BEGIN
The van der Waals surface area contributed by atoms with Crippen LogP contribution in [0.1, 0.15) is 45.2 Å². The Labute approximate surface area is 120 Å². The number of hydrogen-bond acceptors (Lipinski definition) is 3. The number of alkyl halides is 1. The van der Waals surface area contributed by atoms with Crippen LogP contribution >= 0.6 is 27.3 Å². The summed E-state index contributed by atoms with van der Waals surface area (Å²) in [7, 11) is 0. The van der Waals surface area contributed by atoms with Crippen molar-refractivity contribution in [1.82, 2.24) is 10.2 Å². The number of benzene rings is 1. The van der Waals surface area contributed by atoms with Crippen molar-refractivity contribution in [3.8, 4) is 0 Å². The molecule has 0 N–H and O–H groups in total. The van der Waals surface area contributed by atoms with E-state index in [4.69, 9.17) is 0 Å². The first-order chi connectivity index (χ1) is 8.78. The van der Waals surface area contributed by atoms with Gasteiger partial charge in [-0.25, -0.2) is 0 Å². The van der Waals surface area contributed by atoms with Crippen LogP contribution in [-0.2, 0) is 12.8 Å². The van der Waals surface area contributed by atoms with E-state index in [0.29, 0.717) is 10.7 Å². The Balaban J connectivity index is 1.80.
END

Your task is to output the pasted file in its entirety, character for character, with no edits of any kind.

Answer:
The van der Waals surface area contributed by atoms with Crippen LogP contribution in [0.1, 0.15) is 45.2 Å². The Labute approximate surface area is 120 Å². The number of hydrogen-bond acceptors (Lipinski definition) is 3. The number of alkyl halides is 1. The van der Waals surface area contributed by atoms with Crippen LogP contribution >= 0.6 is 27.3 Å². The summed E-state index contributed by atoms with van der Waals surface area (Å²) in [7, 11) is 0. The van der Waals surface area contributed by atoms with Crippen molar-refractivity contribution in [1.82, 2.24) is 10.2 Å². The number of benzene rings is 1. The van der Waals surface area contributed by atoms with Crippen molar-refractivity contribution in [3.8, 4) is 0 Å². The molecule has 0 N–H and O–H groups in total. The van der Waals surface area contributed by atoms with E-state index in [4.69, 9.17) is 0 Å². The first-order chi connectivity index (χ1) is 8.78. The van der Waals surface area contributed by atoms with Gasteiger partial charge in [-0.25, -0.2) is 0 Å². The van der Waals surface area contributed by atoms with Crippen LogP contribution in [-0.2, 0) is 12.8 Å². The van der Waals surface area contributed by atoms with E-state index in [0.29, 0.717) is 10.7 Å². The Balaban J connectivity index is 1.80.